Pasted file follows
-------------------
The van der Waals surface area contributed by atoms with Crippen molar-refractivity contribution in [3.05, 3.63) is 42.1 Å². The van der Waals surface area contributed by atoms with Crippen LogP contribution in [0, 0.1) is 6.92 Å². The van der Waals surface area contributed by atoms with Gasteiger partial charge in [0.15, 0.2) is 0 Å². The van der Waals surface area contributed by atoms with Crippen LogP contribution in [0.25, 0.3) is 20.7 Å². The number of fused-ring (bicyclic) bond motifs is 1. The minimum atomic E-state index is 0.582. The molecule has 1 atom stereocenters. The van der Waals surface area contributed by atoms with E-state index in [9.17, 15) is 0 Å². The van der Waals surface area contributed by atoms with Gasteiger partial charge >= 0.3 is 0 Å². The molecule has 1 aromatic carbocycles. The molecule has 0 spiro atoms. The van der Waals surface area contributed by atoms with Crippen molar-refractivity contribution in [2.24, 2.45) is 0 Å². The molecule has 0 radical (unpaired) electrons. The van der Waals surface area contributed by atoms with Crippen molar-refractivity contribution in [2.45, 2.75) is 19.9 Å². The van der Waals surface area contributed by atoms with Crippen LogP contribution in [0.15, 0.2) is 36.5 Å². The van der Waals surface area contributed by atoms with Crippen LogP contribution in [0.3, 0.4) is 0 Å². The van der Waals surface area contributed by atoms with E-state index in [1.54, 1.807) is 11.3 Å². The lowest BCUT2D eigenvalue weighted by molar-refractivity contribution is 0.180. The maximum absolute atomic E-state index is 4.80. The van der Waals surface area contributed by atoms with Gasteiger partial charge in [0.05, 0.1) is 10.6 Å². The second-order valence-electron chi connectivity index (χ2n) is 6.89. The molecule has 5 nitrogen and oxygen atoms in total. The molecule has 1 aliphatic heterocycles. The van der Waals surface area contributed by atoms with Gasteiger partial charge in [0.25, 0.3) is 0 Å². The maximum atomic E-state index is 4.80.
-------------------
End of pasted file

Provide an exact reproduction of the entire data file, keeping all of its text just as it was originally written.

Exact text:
The van der Waals surface area contributed by atoms with Crippen molar-refractivity contribution in [3.05, 3.63) is 42.1 Å². The van der Waals surface area contributed by atoms with Crippen LogP contribution in [0, 0.1) is 6.92 Å². The van der Waals surface area contributed by atoms with Gasteiger partial charge in [0.15, 0.2) is 0 Å². The van der Waals surface area contributed by atoms with Crippen LogP contribution in [0.25, 0.3) is 20.7 Å². The number of fused-ring (bicyclic) bond motifs is 1. The minimum atomic E-state index is 0.582. The molecule has 1 atom stereocenters. The van der Waals surface area contributed by atoms with E-state index in [9.17, 15) is 0 Å². The van der Waals surface area contributed by atoms with Gasteiger partial charge >= 0.3 is 0 Å². The molecule has 1 aromatic carbocycles. The molecule has 0 spiro atoms. The van der Waals surface area contributed by atoms with Crippen molar-refractivity contribution in [2.24, 2.45) is 0 Å². The molecule has 0 radical (unpaired) electrons. The van der Waals surface area contributed by atoms with Crippen molar-refractivity contribution in [2.45, 2.75) is 19.9 Å². The van der Waals surface area contributed by atoms with Crippen LogP contribution in [0.15, 0.2) is 36.5 Å². The van der Waals surface area contributed by atoms with Crippen LogP contribution in [0.3, 0.4) is 0 Å². The van der Waals surface area contributed by atoms with E-state index in [1.54, 1.807) is 11.3 Å². The lowest BCUT2D eigenvalue weighted by molar-refractivity contribution is 0.180. The maximum absolute atomic E-state index is 4.80. The van der Waals surface area contributed by atoms with Gasteiger partial charge in [0.05, 0.1) is 10.6 Å². The second-order valence-electron chi connectivity index (χ2n) is 6.89. The molecule has 5 nitrogen and oxygen atoms in total. The molecule has 1 aliphatic heterocycles. The van der Waals surface area contributed by atoms with Gasteiger partial charge in [0.25, 0.3) is 0 Å². The maximum atomic E-state index is 4.80.